NBA Contenders Need to Avoid Steve Nash

Kwame Fisher-JonesContributor IIIMarch 1, 2012

It is standard post All-Star game protocol to discuss and analyze every piece of NBA trade gossip, and while some gossip is rooted in truth, other dialogue tends to stem from delusion. So while time deciphers the real from the fake it is the possibilities we are left to partake on.

Every year at least one top player is traded and every year neither trade participants win the NBA crown, (Rasheed Wallace 2004 trade excluded). In general, midseason trades are great for television but never quite work for the teams, at least not immediately. The adjustment could be the reason for the delayed success at best or the reason for epic failure at worst if the player is not as good as advertised. 

Whether it is Allen Iverson to the Denver Nuggets, Dikembe Mutombo from the Atlanta Hawks or Wilt Chamberlain to the Philadelphia 76ers, midseason trades rarely pay dividends because the players removed/added are damaged goods. Yes there are exceptions but those are not common and you
cannot run a franchise expecting the uncommon.    

This season’s overhyped past-his-prime former stallion is Steve Nash. Much has been made of the Suns' lack of success this year and how Nash would be an invaluable component to a championship team. The problem is he would not.

Few players have ever been as overvalued as Nash. For all his offensive preciseness he has never played in the NBA Finals and his lack of championship series experience is rarely questioned publicly. Now we are being told he, that he alone, is capable of getting some team over the proverbial hump.

The Phoenix Suns leader is one of the best offensive players in NBA history and is a certain Hall of Famer. He was one of the game’s best facilitators and in his prime he was as potent as Jamaican Rum. However today, he is a 38-year-old guard with a bad back who never plays defense.

Nash’s assists are still high (10.9 per), but his turnovers are the second highest they have ever been (3.7 per) and his scoring average (13.9 per) is the lowest it has been since 12 seasons.

Any team that trades for Nash now will be creating a gaping hole in their defense and would need to drastically change or alter their offensive philosophy to accommodate the geriatric guard’s abilities.

The point guard position is one of the hardest positions in professional sports to man and learn. Usually, when you have a good point you are a good team and when you have a great point you have a great team. There was a window when Nash was one of the best in the league and consequently the Phoenix Suns were one of the best teams in the league. However, that time has passed.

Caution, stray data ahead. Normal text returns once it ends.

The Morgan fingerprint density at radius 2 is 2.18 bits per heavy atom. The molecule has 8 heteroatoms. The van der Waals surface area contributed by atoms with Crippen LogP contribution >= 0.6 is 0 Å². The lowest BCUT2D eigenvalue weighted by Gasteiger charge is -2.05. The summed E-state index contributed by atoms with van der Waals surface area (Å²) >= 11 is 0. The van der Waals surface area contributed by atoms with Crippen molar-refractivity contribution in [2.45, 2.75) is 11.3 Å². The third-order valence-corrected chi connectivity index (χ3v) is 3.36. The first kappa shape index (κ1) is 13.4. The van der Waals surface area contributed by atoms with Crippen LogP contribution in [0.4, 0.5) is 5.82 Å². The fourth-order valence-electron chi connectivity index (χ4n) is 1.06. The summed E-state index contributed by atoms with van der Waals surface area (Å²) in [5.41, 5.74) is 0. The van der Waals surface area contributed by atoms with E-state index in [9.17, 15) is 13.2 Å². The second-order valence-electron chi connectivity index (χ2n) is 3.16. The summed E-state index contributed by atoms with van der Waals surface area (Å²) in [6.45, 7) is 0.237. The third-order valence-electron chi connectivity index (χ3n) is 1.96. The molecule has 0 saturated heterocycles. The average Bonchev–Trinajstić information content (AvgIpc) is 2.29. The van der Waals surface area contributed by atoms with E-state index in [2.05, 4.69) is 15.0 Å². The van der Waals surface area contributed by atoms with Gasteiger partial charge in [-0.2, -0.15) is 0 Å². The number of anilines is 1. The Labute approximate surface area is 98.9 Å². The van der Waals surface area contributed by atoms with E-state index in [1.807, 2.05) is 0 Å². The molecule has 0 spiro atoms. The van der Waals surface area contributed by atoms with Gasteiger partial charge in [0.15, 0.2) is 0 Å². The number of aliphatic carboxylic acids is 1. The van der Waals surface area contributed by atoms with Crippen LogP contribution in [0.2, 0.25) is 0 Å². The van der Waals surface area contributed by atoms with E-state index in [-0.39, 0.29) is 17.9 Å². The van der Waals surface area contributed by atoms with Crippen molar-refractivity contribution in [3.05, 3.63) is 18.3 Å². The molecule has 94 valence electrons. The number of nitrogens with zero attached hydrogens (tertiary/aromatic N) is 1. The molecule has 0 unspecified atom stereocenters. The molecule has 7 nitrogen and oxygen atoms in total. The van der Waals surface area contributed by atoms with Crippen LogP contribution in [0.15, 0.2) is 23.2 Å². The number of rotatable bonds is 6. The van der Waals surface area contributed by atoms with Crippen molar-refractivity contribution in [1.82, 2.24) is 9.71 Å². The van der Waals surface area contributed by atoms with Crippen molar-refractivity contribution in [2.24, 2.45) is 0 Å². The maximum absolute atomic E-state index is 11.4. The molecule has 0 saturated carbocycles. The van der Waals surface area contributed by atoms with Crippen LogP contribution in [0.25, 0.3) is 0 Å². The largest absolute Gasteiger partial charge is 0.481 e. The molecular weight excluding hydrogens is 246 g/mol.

Even in Nash’s prime he had insurmountable limitations in his game. Many pundits turned a blind eye to those limitations because of his team's success and his high skill level in other facets of the game. However, those limitations are the driving force behind his perennial absence from the NBA Finals. 

Nash’s lack of defense provided the opposing teams plenty of opportunities to not only get back in games but also to win them. As we sit today the Suns’ point guard is now with eroded skills and even worse defense, but a title-contending team is suppose to take a flyer on the 38-year-old.

There have been reports the Miami Heat were interested in Nash, but Pat Riley and crew have yet to pull the trigger. Could it be that they have issues with a 38-year-old guard with a bad back who plays piss poor defense? This is something every contending team should consider before inquiring about Nash.

The guard’s marksmanship can no longer mask his indefensible lack of defense. This could be a death blow for a championship contender or a team striving for a place among the greats. This is why teams must pass on the known distributor.

Players like Nash who are maestros on one end of the floor and loafers on the other end usually fall short of championship glory. As the NBA trade deadline nears, GMs of championship contenders need to be weary of a player who even at his best was too flawed to win.

Steve Nash was a glorious player but not a champion. If given the keys to a new car he will drive fast and frantic because that is the only way he knows; this formula has proven to be the antithesis of the slow grind necessary to win a title. Regardless of the contender, their interest must remain nothing more than a passing glance on a player whose greatness just was not good enough.